Global Christian Perspectives – April 1, 2016

… but not April Fool! All serious!

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(prepared by co-host Chris Eyre)

Predictions about the election.I see lots of them, mostly (from my perspective) desperate attempts to envision an election which isn’t Trump -v- Clinton.
From Alan, talking behind his back:-
Having actually spent something over 25 years as a local politician, while I can see that it is challenging to do politics while maintaining Christian principles, it certainly isn’t impossible, and I’d suggest that if we don’t do this, we’re responsible for whatever we get instead…

Elgin’s (fairly) recent post:-
FWIW, it is now decided that refusal to provide services on the grounds of the sexual orientation of the recipient is illegal here (but you wouldn’t get large fines or civil damages flowing from it). We’ve also had a case involving a cake maker.

A solution to Islamic terrorism?
I’m wondering what Elgin thinks of this article:-
I can see elements of this in the UK as well, though our “Mexico” is probably currently the former Eastern Bloc countries which have joined the EU (which may link to…)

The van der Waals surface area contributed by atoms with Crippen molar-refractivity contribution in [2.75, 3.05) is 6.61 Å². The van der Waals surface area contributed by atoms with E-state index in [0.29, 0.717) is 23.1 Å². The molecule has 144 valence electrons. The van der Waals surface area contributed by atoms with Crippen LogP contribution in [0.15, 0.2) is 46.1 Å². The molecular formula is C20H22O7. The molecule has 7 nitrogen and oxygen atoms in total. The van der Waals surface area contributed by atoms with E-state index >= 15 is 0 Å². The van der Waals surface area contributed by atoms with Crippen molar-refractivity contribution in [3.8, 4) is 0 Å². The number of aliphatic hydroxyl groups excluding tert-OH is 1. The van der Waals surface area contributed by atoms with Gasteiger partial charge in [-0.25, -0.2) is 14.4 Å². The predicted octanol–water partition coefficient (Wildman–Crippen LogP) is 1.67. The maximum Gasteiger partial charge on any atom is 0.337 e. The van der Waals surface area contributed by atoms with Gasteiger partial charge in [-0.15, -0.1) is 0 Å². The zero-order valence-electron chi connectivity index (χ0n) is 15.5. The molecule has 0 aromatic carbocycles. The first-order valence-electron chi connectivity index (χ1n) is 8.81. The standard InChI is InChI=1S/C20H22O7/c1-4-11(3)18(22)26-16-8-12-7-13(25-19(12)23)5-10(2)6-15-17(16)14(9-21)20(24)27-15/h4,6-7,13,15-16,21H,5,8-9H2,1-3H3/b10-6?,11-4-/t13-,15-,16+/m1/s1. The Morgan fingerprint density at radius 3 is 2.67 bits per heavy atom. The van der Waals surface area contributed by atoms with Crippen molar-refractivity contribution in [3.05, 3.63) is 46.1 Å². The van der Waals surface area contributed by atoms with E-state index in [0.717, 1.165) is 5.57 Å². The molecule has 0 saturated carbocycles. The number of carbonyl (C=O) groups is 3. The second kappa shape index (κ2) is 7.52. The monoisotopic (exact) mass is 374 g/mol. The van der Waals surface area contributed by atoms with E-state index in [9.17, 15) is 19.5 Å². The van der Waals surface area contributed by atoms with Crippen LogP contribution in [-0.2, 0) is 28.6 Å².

From Elgin:- The rise of anti-establishment movements around the world will hit global investment, Wall Street profits and Hillary Clinton‘s chances of winning the presidency, according to a self-described libertarian economist.

Steen Jakobsen, chief economist at Danish investment bank Saxo Bank, believes the “social contract” — the agreement between the ruled and the rulers — is now broken, and this can be seen in the rise of Donald Trump.

Global Christian Perspectives – March 18, 2016

gcp-badgeWhen: 4 PM Central Daylight Time, March 18, 2016

Where: The EnergionDiscussion YouTube Channel

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Proposed Topics

These are not yet broken down into time, and there will likely be more topics before the event.